Using a Webam

Using a webcam is a good way to start with astrophotography. Here are some introductory comments.

Which Webcam?

Two things to consider in selecting a webcam are:

  • It should have a CCD chip rather than CMOS. CCD is generally more sensitive.

  • It must be possible to remove (unscrew) the lens so that you can attach an adapter to fit the camera in place of an eyepiece.

I have used two webcams - the Philips Toucam Pro and the Philips SPC900N. The two cameras are technically very similar. The old Toucam did have quite a few hot pixels while the fairly-new SPC900N has a good CCD.

I have seen other cameras recommended including the Logitech QuickCam in various models, but I have not tried them.

Prime Focus

The camera needs to be mounted at prime focus which means that the image from the telescope objective is projected directly onto the CCD chip. To do this you must remove the lens and fit an adapter.

The photos below show my SPC900:

  • As a normal webcam.

  • With the bevel gently prised out and the lens removed.

  • With an adapter and IR filter fitted.


Many astro-equipment suppliers can provide the adapter & filter but make sure that the screw thread on the adapter is correct for your camera.

The IR filter is not mandatory but will improve the images. CCD chips are sensitive into the IR range and IR light will not focus at the same point as visual wavelengths. So without the filter it will be more difficult to obtain a sharp focus for the image. Also, the filter will help keep dust away from the CCD.

Camera Control Software.

The camera will come with software but I tend not to use it. There are various pieces of software around designed for astronomical use. I use K3CCD Tools 1 (Lite) which provides the ability to capture AVI video sequences at a variety of speeds and lengths and is available here This is a free version with limited function.

However, you can use any camera control software you find convenient.


You will need a telescope with at least a RA drive that can keep a target near the centre of the field of view for a reasonable amount of time.

Set up and align the telescope as well as possible. The alignment does not need to be good enough for long-exposure unguided images but you will still need to be able to keep the target near the centre of the field of view (FOV) for a few minutes at a time.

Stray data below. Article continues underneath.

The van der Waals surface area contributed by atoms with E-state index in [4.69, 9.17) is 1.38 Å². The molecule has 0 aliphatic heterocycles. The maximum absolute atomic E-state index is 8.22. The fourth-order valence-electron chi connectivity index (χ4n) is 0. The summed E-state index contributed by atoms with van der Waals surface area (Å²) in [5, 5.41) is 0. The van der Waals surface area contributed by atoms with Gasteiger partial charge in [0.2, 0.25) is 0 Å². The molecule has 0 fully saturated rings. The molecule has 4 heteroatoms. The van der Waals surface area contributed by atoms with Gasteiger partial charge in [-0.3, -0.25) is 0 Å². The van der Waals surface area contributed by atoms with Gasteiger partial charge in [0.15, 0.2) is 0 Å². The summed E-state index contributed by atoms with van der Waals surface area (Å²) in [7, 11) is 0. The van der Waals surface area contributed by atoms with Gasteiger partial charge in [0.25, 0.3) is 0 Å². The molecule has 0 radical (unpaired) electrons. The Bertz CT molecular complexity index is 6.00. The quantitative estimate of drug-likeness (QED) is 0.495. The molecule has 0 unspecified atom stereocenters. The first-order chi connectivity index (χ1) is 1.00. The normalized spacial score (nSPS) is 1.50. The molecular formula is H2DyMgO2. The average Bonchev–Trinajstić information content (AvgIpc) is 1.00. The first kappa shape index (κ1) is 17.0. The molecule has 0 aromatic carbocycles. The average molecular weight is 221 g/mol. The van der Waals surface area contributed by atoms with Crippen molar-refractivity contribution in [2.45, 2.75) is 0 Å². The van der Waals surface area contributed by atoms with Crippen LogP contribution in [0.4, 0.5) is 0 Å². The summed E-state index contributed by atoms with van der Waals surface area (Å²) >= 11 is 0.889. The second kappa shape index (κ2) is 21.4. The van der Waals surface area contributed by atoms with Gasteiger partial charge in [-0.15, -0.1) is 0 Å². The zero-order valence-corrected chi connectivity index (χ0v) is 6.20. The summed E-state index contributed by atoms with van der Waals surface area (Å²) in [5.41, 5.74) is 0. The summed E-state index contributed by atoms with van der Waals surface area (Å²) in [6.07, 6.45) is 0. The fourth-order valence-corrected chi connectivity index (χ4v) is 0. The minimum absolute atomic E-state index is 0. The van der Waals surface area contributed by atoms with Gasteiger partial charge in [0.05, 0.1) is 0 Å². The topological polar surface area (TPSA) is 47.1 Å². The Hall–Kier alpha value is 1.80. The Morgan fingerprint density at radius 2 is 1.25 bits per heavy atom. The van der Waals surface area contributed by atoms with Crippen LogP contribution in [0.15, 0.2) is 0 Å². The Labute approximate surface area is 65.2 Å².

Focus a target object using an eyepiece. Make sure the target is exactly in the centre of the FOV because the FOV of the CCD chip will be very small in comparison to the eyepiece.

Replace the eyepiece with the camera and view the target on the computer screen.


After fitting the camera the target will probably be way out of focus.

Focussing is a very delicate task. It is worth taking time to get a good focus as that will pay dividends later when you come to process the images. I find it is best to focus on a star (or for example a satellite of Saturn, or Jupiter) because it is much easier than trying to judge a good focus on a large object.

Adjust the focus a little at a time and let the image settle before deciding whether more adjustment is needed. The image will probably be jumping around due to 'seeing' and will go in and out of focus. You will need to adjust the exposure and gain of the webcam as the target comes into good focus. 


Once you have the target well focussed set the webcam to 5 frames-per-second and the gain so that the target is clearly seen but not overexposed. Maximum luminance should be around 75 - 80%.  Do not leave the camera on 'automatic' as that will overexpose most targets.

Depending on the size of your 'scope and the brightness of the object you may be able to use 10fps. The main consideration is to have the webcam 'gain' as low as possible because gain introduces noise.

You may need to adjust the colour balance if you don't like the way the target looks. Sometimes automatic 'white balance' will work OK, sometimes it will not.

Start recording a video. I normally take a 120 second video (which is 600 frames at 5fps).


There are two good programs for processing webcam images: Registax5 and Astrostack2. Both of them are complex pieces of software and I am not going to try and explain them here. They go through the steps of:

  • Initial alignment and quality assessment of all the frames.

  • Optimising the alignment of the selected high quality frames.

  • Stacking the selected frames.

  • 'Wavelet' sharpening filter.

  • Various adjustments such a contrast/gamma/colour balance etc.

At the end of the day, processing is as much an art as it is a science and I can only suggest you experiment.

Other stuff

The notes above should get you started but there are other things to think about and I have made a few notes about astrophotography HERE that may be of interest.

Any questions? Want to talk about it? Want to show your first attempts? Why not use the forum at





Tony Evans 2004-2014

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